During the past 5 years and more particularly in the 6 weeks Peter was in the Antarctic, I have been repeatedly moved by the gestures of love and support of friends, family and often complete strangers. But every now and again someone will ask with complete bewilderment: “So what’s the problem with having your husband in the middle of the Atlantic/Antarctic?” Or, “Don’t you worry about him dear, he’s going to be just fine.” A marvelously bizarre comment was ,”Oh yes, I have a friend who does that [rows across the Atlantic/treks to the South Pole?] all the time!” Huh? Really?
So maybe I need to explain from my own experience what is in fact so complex and difficult about these expeditions (which often appear to the outside world to be rather glamorous) for the wives, husbands, partners, parents and children of the people out there rowing/trekking across some remote wilderness.
Peter, Hannah and I are very intense with each other. We love each other to distraction and have always been privileged to spend more time together than most families. Peter and I are best friends. When Hannah was 8 months old and I went back to work, Peter took care of her. Because of the nature of his job he has spent more time with his daughter than almost any father I know. Under the circumstances they have an extraordinary bond. We are unused to being without each other and miss each other enormously when we are apart. So missing him is bad, but by no means intolerable. Seeing Hannah miss him is worse, of course. (When we say grace before a meal she always pretends to hold his hand which makes me want to howl daily.)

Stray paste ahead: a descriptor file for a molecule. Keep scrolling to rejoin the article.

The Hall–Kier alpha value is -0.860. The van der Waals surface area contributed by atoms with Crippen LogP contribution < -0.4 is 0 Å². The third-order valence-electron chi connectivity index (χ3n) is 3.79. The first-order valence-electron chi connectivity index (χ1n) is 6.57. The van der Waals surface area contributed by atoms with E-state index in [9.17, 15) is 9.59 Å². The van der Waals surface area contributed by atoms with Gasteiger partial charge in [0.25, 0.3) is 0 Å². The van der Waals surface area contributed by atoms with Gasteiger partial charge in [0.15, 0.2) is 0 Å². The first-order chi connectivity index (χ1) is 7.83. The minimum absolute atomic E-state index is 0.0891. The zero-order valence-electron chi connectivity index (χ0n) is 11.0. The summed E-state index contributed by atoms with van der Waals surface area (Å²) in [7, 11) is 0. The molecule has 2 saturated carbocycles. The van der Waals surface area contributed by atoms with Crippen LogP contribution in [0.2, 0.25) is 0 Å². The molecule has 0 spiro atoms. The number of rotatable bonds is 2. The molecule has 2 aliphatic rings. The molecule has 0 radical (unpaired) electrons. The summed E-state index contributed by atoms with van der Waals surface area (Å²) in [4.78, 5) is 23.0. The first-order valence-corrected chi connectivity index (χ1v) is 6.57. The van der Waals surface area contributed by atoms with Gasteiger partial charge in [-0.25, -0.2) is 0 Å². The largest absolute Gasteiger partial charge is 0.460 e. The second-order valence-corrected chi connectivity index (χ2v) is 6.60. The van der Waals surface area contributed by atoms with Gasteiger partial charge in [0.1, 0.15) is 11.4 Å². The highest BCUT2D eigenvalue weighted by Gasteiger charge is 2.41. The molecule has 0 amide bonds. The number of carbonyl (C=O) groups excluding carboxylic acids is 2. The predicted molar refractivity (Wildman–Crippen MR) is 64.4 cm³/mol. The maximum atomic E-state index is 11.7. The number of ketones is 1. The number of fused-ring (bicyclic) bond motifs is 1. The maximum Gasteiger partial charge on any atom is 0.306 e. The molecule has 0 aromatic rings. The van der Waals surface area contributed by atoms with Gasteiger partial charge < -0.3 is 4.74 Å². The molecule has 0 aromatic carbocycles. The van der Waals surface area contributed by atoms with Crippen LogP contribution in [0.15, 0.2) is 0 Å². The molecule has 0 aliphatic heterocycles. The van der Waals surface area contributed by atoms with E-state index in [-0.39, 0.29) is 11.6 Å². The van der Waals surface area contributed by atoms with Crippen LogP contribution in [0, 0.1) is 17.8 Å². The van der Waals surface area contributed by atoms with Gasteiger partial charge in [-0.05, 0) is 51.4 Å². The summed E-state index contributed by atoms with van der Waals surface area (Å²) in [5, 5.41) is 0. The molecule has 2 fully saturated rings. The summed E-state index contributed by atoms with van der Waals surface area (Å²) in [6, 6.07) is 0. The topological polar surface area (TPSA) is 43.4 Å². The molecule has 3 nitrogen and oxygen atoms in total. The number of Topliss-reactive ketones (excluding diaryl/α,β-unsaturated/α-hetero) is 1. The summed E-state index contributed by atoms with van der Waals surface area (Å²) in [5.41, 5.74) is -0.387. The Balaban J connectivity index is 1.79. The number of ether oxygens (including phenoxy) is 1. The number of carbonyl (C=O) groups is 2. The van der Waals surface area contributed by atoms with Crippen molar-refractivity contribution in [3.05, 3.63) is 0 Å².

When Peter is away, obviously one needs to deal with the inconvenience of being a single parent. (I have great respect for people who do this all the time). It is relentless to try to earn a living, look after a small child, do all the housework (Patricia my domestic is uncannily on extended annual or maternity leave every time Peter is away) run the home admin and finances, do the DIY and fix the car (window, hooter, aircon, tyres, lights all inexplicably give up the ghost during expeditions!), evict snakes and bats from my home and operate as Pete’s PRO, churn out information for the web sites, book flights and accommodation without eta’s, apply for visas and train for my own expeditions/races all while offering Peter emotional support 24/7. This is hectic and inconvenient, but quite manageable for most women.
This sort of scenario is quite common during expeditions:
I have a work related but ignored deadline. I am on the phone conducting an interview with a newspaper which is unable to reach Peter, the gardener electrocutes himself with the lawn mower and the neighbor’s dog decides to maul him in his weakened state, Hannah bellows from the bathroom that the toilet roll has run out, someone arrives in the driveway and begins hooting impatiently as the washing machine inexplicably begins to overflow all over the floor. At this moment the phone starts ringing. The caller ID reveals that it is Peter so I have to drop everything, adopt a tone of manic enthusiasm and say “Hello my love, you are a machine! Legend!!! Howz it going today? There are hundreds of messages for you let me read them to you…. this is todays weather info from Tjaart……you have moved up 2 positions and are now only 1 mile behind XXX etc etc
A typical daily routine looks something like this: